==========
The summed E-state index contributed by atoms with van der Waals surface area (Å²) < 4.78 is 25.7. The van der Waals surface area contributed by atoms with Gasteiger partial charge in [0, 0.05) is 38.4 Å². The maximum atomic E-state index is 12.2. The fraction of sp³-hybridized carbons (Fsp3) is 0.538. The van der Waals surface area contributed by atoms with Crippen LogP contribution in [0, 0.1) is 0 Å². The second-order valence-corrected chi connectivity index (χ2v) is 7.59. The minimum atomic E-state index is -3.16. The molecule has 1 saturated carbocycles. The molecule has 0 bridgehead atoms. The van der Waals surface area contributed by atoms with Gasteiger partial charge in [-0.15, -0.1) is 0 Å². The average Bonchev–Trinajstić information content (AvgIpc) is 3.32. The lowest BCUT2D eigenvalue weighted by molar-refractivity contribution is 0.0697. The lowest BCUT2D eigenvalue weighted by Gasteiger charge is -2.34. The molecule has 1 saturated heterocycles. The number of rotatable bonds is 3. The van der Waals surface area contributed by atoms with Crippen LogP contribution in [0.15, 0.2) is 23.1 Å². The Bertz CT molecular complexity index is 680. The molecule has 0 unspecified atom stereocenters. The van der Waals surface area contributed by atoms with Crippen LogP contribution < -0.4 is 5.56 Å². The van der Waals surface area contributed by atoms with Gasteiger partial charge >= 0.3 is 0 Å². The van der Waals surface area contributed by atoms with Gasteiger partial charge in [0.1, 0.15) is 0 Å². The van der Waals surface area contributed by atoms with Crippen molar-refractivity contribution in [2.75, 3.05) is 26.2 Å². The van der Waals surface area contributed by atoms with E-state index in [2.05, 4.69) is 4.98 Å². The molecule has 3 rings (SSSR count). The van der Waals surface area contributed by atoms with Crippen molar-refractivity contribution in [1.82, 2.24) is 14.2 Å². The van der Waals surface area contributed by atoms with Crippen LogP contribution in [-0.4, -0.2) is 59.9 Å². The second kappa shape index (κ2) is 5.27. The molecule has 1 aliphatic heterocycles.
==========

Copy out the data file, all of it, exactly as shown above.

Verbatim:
The summed E-state index contributed by atoms with van der Waals surface area (Å²) < 4.78 is 25.7. The van der Waals surface area contributed by atoms with Gasteiger partial charge in [0, 0.05) is 38.4 Å². The maximum atomic E-state index is 12.2. The fraction of sp³-hybridized carbons (Fsp3) is 0.538. The van der Waals surface area contributed by atoms with Crippen LogP contribution in [0, 0.1) is 0 Å². The second-order valence-corrected chi connectivity index (χ2v) is 7.59. The minimum atomic E-state index is -3.16. The molecule has 1 saturated carbocycles. The molecule has 0 bridgehead atoms. The van der Waals surface area contributed by atoms with Gasteiger partial charge in [-0.15, -0.1) is 0 Å². The average Bonchev–Trinajstić information content (AvgIpc) is 3.32. The lowest BCUT2D eigenvalue weighted by molar-refractivity contribution is 0.0697. The lowest BCUT2D eigenvalue weighted by Gasteiger charge is -2.34. The molecule has 1 saturated heterocycles. The number of rotatable bonds is 3. The van der Waals surface area contributed by atoms with Crippen LogP contribution in [0.15, 0.2) is 23.1 Å². The Bertz CT molecular complexity index is 680. The molecule has 0 unspecified atom stereocenters. The van der Waals surface area contributed by atoms with Crippen LogP contribution < -0.4 is 5.56 Å². The van der Waals surface area contributed by atoms with Gasteiger partial charge >= 0.3 is 0 Å². The van der Waals surface area contributed by atoms with Gasteiger partial charge in [0.1, 0.15) is 0 Å². The van der Waals surface area contributed by atoms with Crippen molar-refractivity contribution in [2.75, 3.05) is 26.2 Å². The van der Waals surface area contributed by atoms with E-state index in [2.05, 4.69) is 4.98 Å². The molecule has 3 rings (SSSR count). The van der Waals surface area contributed by atoms with Crippen molar-refractivity contribution in [1.82, 2.24) is 14.2 Å². The van der Waals surface area contributed by atoms with Crippen LogP contribution in [-0.4, -0.2) is 59.9 Å². The second kappa shape index (κ2) is 5.27. The molecule has 1 aliphatic heterocycles.